Q&A with WNMF composer Eliot Britton


What do you do? 
Current activities: Composer / sound designer / prof. at the University of Toronto. I’m working on building a collaborative research lab, and expanding the capacity of the UofT’s Electronic Music Studios. I’m in the process of handing over the Cluster New Music + Integrated Arts festival to the brilliant and talented Ashley Au. These days it seems like I’m always trying to get robots to sound like humans and humans to sound like robots. I’m also working as composer in residence for Red Sky Performance.

 

As a native Winnipegger, what is the first thing you do when you come back to the city?
I live in Toronto’s core region, so the first thing I do is actively breathe and appreciate the clean Winnipeg air. After that it’s Pho. no.1 on Isabelle. Winnipeg has a fantastic Vietnamese food game. I found that place while working as a lifeguard on Manitoba Ave. Family and friends.

 

Tell us about Hyperscale Landscape, the work being performed on the opening night of WNMF 2022 with fellow Winnipegger Ben Reimer and WSO assistant conductor Naomi Woo on the piano.
Short version: The piece uses machine learning, to integrate and animate microscopic video and audio, pulling harmony from the hidden drama unfolding around us, beyond our scale of perception.
Hyperscale Landscape draws together and celebrates the patterns, connections and stories embedded in Alberta’s southern prairie. I pull together materials and manipulate them using machine learning processes mixed with pop inflected harmony and a flexible score. From the eerie forest within a tuft of sage grass to the wind-swept horizon capped with a shifting prairie sky. A melody embedded within a millisecond of cricket call mimics thunder rolling through the valley. Everything unfolds in its own time. This piece leverages micro and macro scales to tell the story of land unfolding beyond the fringes of human perception.
This work is the result of time spent with my friends Leroy Little Bear, Amethyst First Rider and Erin Thrall, who have taken the time to share their profound respect for and connection to their unique prairie grassland ecosystem.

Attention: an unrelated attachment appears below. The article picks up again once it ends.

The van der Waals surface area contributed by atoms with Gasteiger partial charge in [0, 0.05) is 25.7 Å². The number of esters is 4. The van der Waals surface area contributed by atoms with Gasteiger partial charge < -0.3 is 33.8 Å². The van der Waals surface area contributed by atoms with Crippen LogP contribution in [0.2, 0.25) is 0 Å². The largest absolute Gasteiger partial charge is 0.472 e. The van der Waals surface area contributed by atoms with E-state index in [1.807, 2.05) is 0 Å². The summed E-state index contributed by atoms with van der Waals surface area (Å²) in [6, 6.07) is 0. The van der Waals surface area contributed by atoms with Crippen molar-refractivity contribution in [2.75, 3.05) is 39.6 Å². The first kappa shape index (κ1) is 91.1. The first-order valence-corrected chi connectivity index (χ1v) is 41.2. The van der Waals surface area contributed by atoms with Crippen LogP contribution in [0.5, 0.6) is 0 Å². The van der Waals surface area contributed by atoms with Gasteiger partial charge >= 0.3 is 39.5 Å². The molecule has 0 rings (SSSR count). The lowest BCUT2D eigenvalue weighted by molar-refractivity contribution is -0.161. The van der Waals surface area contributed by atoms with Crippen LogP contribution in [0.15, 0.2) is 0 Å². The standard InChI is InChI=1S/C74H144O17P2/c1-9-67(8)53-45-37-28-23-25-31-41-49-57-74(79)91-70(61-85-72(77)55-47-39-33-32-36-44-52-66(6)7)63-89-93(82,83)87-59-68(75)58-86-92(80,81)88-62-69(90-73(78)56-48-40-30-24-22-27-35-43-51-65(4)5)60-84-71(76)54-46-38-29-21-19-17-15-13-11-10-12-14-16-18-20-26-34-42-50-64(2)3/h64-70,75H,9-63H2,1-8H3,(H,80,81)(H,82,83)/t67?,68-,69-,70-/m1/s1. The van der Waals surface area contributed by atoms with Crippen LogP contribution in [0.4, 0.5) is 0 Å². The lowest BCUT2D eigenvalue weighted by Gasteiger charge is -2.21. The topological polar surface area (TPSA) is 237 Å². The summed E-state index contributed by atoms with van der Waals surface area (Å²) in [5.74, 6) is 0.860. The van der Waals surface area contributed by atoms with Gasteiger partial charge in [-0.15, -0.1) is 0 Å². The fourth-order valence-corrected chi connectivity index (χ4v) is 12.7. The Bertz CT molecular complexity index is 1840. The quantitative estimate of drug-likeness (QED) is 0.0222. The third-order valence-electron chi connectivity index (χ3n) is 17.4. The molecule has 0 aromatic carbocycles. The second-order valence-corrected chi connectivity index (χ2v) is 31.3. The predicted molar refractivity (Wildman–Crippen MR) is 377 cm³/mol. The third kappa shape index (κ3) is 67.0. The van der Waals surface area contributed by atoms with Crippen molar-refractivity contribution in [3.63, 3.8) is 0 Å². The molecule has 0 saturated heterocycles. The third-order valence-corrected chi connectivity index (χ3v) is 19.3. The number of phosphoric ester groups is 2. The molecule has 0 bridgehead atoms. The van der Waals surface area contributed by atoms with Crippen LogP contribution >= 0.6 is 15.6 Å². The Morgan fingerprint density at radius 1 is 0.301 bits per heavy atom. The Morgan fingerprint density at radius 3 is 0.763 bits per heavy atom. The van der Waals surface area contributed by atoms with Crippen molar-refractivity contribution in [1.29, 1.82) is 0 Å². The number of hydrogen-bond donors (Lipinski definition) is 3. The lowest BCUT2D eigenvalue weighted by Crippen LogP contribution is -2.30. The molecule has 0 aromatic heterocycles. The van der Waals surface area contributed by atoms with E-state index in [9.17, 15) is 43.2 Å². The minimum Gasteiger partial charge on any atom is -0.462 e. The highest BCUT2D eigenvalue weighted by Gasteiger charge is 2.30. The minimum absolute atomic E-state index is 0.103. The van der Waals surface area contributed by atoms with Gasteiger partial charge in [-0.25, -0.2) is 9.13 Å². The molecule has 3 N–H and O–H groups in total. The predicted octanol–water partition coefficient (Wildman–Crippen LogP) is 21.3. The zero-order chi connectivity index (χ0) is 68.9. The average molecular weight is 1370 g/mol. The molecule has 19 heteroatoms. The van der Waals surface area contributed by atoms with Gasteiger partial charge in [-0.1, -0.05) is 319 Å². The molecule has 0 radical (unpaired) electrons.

How has the pandemic impacted you?   
The current version of Hyperscale Landscape is possible because covid forced orchestral musicians to upgrade their home recording setups. I spend my time figuring out how to create art and media unique to this moment in time.  I am fortunate to be able to produce work during lockdown. I’ve spent much of the last year helping migrate my colleagues and students into the virtual world. I never thought I’d see some of my colleagues using motion tracking cameras and lecturing with real time digital annotation. I look for opportunities to slow down and enjoy smaller things.

 

What are you currently working on?
I’m currently writing a ragtime / electroswing sound cue for UofT’s BMO Lab in Creative Research in the Arts, Performance, Emerging Technologies and AI. I’m doing music for their upcoming version of “The Resistible Rise of Arturo Ui”. It is a fantastic team and I can’t wait to see what they do with my music.

 

Is there a particular place in Manitoba or Ontario that really inspires you as a composer?
There is a black train bridge in Headingley that crosses the Assiniboine river. It is both appealing, dynamic, silent, magnetic, and absolutely terrifying. I think about it often, looming over some of my most vivid childhood memories like beacon. My grandmother’s garden, and the bison at Riding Mountain are a close second. In Ontario? My students, and the peers that are toughing out the pandemic and making amazing art every day.

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